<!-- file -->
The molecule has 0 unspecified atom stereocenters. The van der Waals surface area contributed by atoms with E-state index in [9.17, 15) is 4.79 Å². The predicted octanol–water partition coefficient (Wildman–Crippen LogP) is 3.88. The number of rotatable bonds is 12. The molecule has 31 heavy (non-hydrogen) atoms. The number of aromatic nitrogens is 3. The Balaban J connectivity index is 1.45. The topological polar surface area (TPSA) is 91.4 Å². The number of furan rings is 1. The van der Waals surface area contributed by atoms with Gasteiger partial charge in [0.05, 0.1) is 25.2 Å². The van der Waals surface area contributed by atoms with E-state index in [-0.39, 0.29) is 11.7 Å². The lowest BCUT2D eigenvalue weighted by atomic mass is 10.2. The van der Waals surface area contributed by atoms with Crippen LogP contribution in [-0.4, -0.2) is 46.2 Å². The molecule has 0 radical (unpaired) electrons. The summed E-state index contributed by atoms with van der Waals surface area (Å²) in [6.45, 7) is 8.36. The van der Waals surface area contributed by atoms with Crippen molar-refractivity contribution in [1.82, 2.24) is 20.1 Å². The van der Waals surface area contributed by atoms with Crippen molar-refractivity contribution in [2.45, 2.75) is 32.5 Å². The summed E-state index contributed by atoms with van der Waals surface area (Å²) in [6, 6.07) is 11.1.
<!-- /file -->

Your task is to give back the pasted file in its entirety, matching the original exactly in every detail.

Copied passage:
The molecule has 0 unspecified atom stereocenters. The van der Waals surface area contributed by atoms with E-state index in [9.17, 15) is 4.79 Å². The predicted octanol–water partition coefficient (Wildman–Crippen LogP) is 3.88. The number of rotatable bonds is 12. The molecule has 31 heavy (non-hydrogen) atoms. The number of aromatic nitrogens is 3. The Balaban J connectivity index is 1.45. The topological polar surface area (TPSA) is 91.4 Å². The number of furan rings is 1. The van der Waals surface area contributed by atoms with Gasteiger partial charge in [0.05, 0.1) is 25.2 Å². The van der Waals surface area contributed by atoms with E-state index in [-0.39, 0.29) is 11.7 Å². The lowest BCUT2D eigenvalue weighted by atomic mass is 10.2. The van der Waals surface area contributed by atoms with Crippen LogP contribution in [-0.4, -0.2) is 46.2 Å². The molecule has 0 radical (unpaired) electrons. The summed E-state index contributed by atoms with van der Waals surface area (Å²) in [6.45, 7) is 8.36. The van der Waals surface area contributed by atoms with Crippen molar-refractivity contribution in [1.82, 2.24) is 20.1 Å². The van der Waals surface area contributed by atoms with Crippen molar-refractivity contribution in [2.45, 2.75) is 32.5 Å². The summed E-state index contributed by atoms with van der Waals surface area (Å²) in [6, 6.07) is 11.1.